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at that car dealership. and one of them is intentionally trying to kill people. i don't think ethan has that in him. press relations has already issued a release saying we found our guy. you know, 300 years ago, london burned to the ground, and the guy that confessed to it wasn't even in london the night of the fire. but they didn't realize that till two days after they hanged him. sometimes, people say things to be noticed because sometimes, being ignored is worse than being blamed. charlie: steven's calculations were correct. there was no accelerant and the computer read-out on the truck was functioning properly. yeah, okay, small fire, no accelerant, a sufficiency of water. the fire should have been extinguished in minutes. yeah. and reality agrees. the fire goes out. ( alan clears throat ) you know, i'm not even going to ask.
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okay, look, there was another fire, and, apparently, a signed confession does not satisfy professor eppes' standard of guilt. charlie: i sort of understand what it's like to be this kid, ethan powell. you know... my freshman year at princeton, there were times i where pretty desperate to fit in, any way i could. alan: what are you saying? that you are who you are because of just dumb luck? that you were just one roommate away from being a pyromaniac? no, of course not. that's clearly not what i mean. alan: good. because that wouldn't say much for the time that your mother and i put into raising you, he makes a good point, charles. you know, there's just something i don't understand. dad, you know about fire suppression systems. you know about standpipes and sprinklers. alan: yeah, of course. that was one of the highest priorities and one of the biggest headaches for a city planner. so answer me this. how could firefighters have adequate enough water pressure and still not be able to put out a fire? let me show you. larry. turn the water on, okay? high. yeah. alan: all right.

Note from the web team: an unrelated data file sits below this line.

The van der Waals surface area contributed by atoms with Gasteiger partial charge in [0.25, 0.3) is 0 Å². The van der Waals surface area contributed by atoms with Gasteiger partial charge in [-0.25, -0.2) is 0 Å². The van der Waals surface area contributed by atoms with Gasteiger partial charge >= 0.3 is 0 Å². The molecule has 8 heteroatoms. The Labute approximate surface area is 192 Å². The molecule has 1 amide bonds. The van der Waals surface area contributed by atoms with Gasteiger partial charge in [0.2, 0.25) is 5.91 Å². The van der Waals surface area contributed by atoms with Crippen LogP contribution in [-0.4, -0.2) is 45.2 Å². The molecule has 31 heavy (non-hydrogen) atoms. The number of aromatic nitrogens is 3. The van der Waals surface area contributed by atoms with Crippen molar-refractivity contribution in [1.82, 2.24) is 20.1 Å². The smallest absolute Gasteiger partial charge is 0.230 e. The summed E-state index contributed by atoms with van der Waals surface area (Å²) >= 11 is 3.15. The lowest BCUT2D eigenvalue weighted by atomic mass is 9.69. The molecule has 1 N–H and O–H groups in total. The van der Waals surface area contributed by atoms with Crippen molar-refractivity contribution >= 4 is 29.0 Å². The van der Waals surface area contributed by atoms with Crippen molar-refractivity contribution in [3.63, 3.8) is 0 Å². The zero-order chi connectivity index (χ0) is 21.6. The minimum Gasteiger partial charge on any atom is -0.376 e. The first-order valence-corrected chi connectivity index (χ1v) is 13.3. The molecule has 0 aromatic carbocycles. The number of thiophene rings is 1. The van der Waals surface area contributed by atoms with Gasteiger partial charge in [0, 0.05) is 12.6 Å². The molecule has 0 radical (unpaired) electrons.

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now turn it lower. okay. slowly. not off. that's it. there. dad, that's pascal's principle. water distributes its force uniformly, there's no way to tell how much water volume there is based on the pressure. fire hoses... have nozzles that automatically maintain high pressure, just like your thumb just did. and the pressure created by the nozzle hid the actual amount of water flowing through their hoses. so they were fooled into thinking they had normal amounts of water. which means between the water supply and the fire fighters on the sixth floor... the actual water volume decreased. which suggests that someone tampered with the standpipe. dad, who would know how a building's standpipe system works?
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contractors, plumbers, firemen, engineers. i got to go talk to don. yeah, but i still have to take a shower, you know. no, thanks. okay, all right. the arsonist tampered with the standpipe and reduced the water volume to a point that the firemen couldn't detect. the water pressure seemed normal when they turned their hoses on. which would take a pretty sophisticated understanding of engineering. which ethan certainly has. now, there are other factors, as well. remember, he character of the fire... should match the character of the person that set it. and whoever set the booth fire was clearly expecting a fireman to be the first responder. firemen were clearly the targets at the high-rise, as well, so your second arsonist is setting traps for firefighters. which doesn't fit ethan. he's trying to impress jake, and the e.l.m., and his peers. doesn't that give us only half the team? yeah, well, he ain't talking, so... because he wants to take full credit for this. he doesn't understand what he's taking credit for is murder.
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why did you bring me back here? megan: because i want the truth. i already told you the truth. you only told me part of it. you think this makes you cool? you think this is gonna make other people look up to you? look, i told you everything i'm gonna tell you. yeah. that's why i brought someone here for you to talk to. what are you doing here? they told me what was going on. well, thanks for coming down, but i got it under control. i don't think so, dude. i don't care what you think. i think maybe you do care. i think maybe you care too much what i think. don't flatter yourself, jake. you know, sometimes, you can be a real jerk, ethan. you have any idea what it's like to be around a kid who thinks he knows everything and usually does? this guy you're protecting? he used you, ethan. he wanted your engineering skills to help him create more elaborate fires. i don't know what you're talking about. don't lie to them anymore, ethan. you set it up for me to meet him in glendale, remember?